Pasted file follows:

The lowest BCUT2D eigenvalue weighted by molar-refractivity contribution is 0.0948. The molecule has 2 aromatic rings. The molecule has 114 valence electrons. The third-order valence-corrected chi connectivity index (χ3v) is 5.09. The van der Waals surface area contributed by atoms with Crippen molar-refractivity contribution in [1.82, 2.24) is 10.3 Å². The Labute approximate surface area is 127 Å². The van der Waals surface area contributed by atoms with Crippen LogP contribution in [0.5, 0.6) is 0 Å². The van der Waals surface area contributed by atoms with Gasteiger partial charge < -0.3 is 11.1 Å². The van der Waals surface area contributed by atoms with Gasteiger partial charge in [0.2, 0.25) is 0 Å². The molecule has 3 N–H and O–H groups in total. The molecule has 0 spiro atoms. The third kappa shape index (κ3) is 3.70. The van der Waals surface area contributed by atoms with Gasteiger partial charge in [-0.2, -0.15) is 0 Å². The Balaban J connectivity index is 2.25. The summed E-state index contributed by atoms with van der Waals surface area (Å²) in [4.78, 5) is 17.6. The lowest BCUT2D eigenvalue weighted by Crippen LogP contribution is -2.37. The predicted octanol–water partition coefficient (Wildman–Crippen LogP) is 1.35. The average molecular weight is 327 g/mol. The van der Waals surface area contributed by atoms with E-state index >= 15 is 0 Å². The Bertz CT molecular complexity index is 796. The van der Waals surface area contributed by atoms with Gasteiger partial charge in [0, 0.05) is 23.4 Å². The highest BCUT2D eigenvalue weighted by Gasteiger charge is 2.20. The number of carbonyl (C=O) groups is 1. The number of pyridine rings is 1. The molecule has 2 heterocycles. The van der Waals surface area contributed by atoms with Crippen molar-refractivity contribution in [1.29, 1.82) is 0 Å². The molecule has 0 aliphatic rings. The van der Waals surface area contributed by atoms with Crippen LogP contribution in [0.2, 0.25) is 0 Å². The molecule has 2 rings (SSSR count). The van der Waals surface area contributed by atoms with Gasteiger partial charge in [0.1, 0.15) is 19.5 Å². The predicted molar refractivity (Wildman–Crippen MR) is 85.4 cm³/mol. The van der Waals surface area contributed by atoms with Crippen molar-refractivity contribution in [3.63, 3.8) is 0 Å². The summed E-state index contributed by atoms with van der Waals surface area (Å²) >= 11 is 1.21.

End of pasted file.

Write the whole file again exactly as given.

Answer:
The lowest BCUT2D eigenvalue weighted by molar-refractivity contribution is 0.0948. The molecule has 2 aromatic rings. The molecule has 114 valence electrons. The third-order valence-corrected chi connectivity index (χ3v) is 5.09. The van der Waals surface area contributed by atoms with Crippen molar-refractivity contribution in [1.82, 2.24) is 10.3 Å². The Labute approximate surface area is 127 Å². The van der Waals surface area contributed by atoms with Crippen LogP contribution in [0.5, 0.6) is 0 Å². The van der Waals surface area contributed by atoms with Gasteiger partial charge < -0.3 is 11.1 Å². The van der Waals surface area contributed by atoms with Gasteiger partial charge in [0.2, 0.25) is 0 Å². The molecule has 3 N–H and O–H groups in total. The molecule has 0 spiro atoms. The third kappa shape index (κ3) is 3.70. The van der Waals surface area contributed by atoms with Gasteiger partial charge in [-0.2, -0.15) is 0 Å². The Balaban J connectivity index is 2.25. The summed E-state index contributed by atoms with van der Waals surface area (Å²) in [4.78, 5) is 17.6. The lowest BCUT2D eigenvalue weighted by Crippen LogP contribution is -2.37. The predicted octanol–water partition coefficient (Wildman–Crippen LogP) is 1.35. The average molecular weight is 327 g/mol. The van der Waals surface area contributed by atoms with E-state index >= 15 is 0 Å². The Bertz CT molecular complexity index is 796. The van der Waals surface area contributed by atoms with Gasteiger partial charge in [0, 0.05) is 23.4 Å². The highest BCUT2D eigenvalue weighted by Gasteiger charge is 2.20. The number of carbonyl (C=O) groups is 1. The number of pyridine rings is 1. The molecule has 2 heterocycles. The van der Waals surface area contributed by atoms with Crippen molar-refractivity contribution in [1.29, 1.82) is 0 Å². The molecule has 0 aliphatic rings. The van der Waals surface area contributed by atoms with Crippen LogP contribution in [0.2, 0.25) is 0 Å². The molecule has 2 rings (SSSR count). The van der Waals surface area contributed by atoms with Gasteiger partial charge in [0.1, 0.15) is 19.5 Å². The predicted molar refractivity (Wildman–Crippen MR) is 85.4 cm³/mol. The van der Waals surface area contributed by atoms with Crippen molar-refractivity contribution in [3.63, 3.8) is 0 Å². The summed E-state index contributed by atoms with van der Waals surface area (Å²) >= 11 is 1.21.